• That's Depressing (Score:4, Insightful)

    by zakkudo (2638939) on Thursday January 16, 2014 @12:09PM (#45976573)
    I feel like all the time I donated helping with gtk questions on the gtk irc channels was useless now. )-:
  • by Brandybuck (704397) on Thursday January 16, 2014 @12:34PM (#45976855) Homepage Journal

    When it comes to the UI, objects are natural. Every C toolkit goes through hoops to provide you with objects of some kind. Motif, GTK, etc. So why not just use an object oriented language to begin with?

    You don't have to use the dark corners of the language. Qt sticks to just the Object Oriented parts of C++, with just a tiny bit of templates. Not a functor in sight (unless you wander toward the totally optional Qt::Concurrent framework). Internally it uses all of the language, but as an API it provides just the object oriented subset.

  • Re:GTK is trash (Score:4, Insightful)

    by marcosdumay (620877) <marcosdumay@@@gmail...com> on Thursday January 16, 2014 @12:40PM (#45976909) Homepage Journal

    It's not different from the many closed source projects that do the same.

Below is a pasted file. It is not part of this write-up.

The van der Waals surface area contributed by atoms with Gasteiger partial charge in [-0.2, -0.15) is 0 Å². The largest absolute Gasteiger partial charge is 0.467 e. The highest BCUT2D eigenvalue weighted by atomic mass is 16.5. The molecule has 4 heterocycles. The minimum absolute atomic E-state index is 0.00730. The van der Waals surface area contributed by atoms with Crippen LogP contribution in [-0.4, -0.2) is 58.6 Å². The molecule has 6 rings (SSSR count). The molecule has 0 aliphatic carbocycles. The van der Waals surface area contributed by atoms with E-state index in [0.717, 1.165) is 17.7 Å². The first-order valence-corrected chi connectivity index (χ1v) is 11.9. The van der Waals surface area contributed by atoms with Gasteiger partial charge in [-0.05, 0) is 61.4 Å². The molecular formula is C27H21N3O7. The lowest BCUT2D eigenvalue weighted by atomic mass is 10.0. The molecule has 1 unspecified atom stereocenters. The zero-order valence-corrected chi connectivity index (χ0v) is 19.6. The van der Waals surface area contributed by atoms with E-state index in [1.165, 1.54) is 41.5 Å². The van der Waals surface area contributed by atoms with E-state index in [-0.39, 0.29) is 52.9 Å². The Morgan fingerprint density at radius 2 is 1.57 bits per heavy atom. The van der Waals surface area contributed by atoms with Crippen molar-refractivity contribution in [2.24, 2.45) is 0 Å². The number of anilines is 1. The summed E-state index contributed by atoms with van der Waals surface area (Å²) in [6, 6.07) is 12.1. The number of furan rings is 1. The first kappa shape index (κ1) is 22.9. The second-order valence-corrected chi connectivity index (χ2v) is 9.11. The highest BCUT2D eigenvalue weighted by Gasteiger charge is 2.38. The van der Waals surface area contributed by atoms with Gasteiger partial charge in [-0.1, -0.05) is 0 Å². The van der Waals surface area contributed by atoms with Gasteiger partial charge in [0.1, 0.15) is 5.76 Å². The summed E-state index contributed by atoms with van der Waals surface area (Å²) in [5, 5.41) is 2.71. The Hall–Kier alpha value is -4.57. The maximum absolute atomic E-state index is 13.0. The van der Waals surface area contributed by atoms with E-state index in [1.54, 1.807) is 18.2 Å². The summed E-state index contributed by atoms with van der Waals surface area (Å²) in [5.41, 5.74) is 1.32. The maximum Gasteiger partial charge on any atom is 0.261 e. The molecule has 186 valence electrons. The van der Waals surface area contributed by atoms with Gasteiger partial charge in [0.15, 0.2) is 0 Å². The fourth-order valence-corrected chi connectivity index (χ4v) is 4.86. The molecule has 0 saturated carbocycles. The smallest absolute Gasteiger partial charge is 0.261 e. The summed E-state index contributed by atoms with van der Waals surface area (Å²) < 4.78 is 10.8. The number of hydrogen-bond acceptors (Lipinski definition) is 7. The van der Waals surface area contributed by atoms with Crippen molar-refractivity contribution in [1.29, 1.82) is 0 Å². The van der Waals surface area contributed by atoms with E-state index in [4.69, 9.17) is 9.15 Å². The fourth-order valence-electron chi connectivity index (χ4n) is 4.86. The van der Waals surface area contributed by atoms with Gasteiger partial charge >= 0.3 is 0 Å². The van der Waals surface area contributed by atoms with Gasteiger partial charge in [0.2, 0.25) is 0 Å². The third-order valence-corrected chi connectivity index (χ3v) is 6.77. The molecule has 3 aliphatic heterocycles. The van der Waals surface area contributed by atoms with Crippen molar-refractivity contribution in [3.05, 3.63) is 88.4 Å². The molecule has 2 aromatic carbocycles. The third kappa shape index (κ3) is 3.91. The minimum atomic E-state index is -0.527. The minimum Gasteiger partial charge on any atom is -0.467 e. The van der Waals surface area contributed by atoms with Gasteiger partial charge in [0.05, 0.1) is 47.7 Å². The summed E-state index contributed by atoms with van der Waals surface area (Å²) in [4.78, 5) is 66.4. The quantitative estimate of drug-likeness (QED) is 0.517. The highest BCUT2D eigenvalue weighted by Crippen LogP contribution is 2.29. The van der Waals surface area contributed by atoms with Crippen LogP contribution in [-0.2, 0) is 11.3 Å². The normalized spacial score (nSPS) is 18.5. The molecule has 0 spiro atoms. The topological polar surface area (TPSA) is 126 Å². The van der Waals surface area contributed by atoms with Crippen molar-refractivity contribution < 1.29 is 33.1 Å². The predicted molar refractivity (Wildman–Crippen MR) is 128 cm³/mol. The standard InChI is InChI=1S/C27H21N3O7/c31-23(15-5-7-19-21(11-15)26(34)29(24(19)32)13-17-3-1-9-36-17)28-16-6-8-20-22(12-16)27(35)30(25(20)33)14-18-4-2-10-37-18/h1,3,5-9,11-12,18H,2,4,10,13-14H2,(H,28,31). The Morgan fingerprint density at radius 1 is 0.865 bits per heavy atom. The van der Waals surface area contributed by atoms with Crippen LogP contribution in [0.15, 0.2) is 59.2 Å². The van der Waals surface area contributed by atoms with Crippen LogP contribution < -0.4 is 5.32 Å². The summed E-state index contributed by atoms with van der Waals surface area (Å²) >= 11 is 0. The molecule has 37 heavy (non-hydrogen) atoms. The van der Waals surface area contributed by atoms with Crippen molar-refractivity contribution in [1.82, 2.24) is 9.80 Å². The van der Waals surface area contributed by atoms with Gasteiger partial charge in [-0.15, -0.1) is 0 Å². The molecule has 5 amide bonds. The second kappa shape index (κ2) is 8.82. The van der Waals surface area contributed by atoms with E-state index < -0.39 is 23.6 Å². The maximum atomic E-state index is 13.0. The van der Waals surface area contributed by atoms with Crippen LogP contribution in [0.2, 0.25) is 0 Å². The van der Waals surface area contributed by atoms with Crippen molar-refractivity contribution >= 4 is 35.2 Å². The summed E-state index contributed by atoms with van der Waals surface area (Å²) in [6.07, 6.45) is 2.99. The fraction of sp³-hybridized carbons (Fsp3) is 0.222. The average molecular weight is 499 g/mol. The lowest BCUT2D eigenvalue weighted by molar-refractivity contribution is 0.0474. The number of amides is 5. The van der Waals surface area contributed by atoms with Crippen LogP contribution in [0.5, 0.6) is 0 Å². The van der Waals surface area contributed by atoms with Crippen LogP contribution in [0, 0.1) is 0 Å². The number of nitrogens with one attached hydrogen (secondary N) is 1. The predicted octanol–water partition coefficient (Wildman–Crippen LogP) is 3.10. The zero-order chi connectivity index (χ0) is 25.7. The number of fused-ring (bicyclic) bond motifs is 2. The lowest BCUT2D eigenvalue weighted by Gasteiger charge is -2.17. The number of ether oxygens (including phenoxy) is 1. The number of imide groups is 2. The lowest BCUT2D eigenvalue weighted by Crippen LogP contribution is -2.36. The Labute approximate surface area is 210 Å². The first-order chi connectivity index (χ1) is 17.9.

It's different from QT.

  • by Brandybuck (704397) on Thursday January 16, 2014 @12:50PM (#45977035) Homepage Journal

    "weird dialect of C++98" - WTF? What is this dialect you speak of? Do you need to pass --weird to G++ to get it to compile? Of course not! It's using the same C++ every other C++ app in the world is using. Both C++98 and C++11 are supported. It doesn't REQUIRE you to use C++11, but that is a benefit not a drawback.

    "it has its own object model" - Of course it does, that's because C++ does not have one of its own. QObject is there to provide for the introspection that C++ lacks. Once you have that introspection you can start communicating with other objects. I fail to understand why this is a disadvantage in your eyes.

    "networking stack" - Of course. Why should it not? It is an cross-platform application framework.

    "container library" - When Qt began the STL was fragmented, not standardized, and poorly supported. Yet containers are useful. Qt kept them around because they turned out to be better than the STL containers. They're a balance between raw performance and the "bloat" of pure templatized containers. Externally they end up being 100% compatible with the STL.

    "threading library" - It was only extremely recent that C++ got its own threading, and it's just very low level threading. Qt threading provides a nice usable wrapper around threads (which are native C++ threads underneath if built with C++11), and the ability to easily communicate between threads with signals/slots.

    "graphics primitive library" - Why not? Seriously, why not? Isnt't that the whole point of a GUI toolkit? Underneath it draws widgets using the native controls, if available, or uses its own if not. That's why the widgets look like native controls on Windows and Mac, because they ARE native controls! On X11 it will draw its own. It doesn't use Cairo, why should it use Cairo, who made Cairo king that we all have to bow down before it?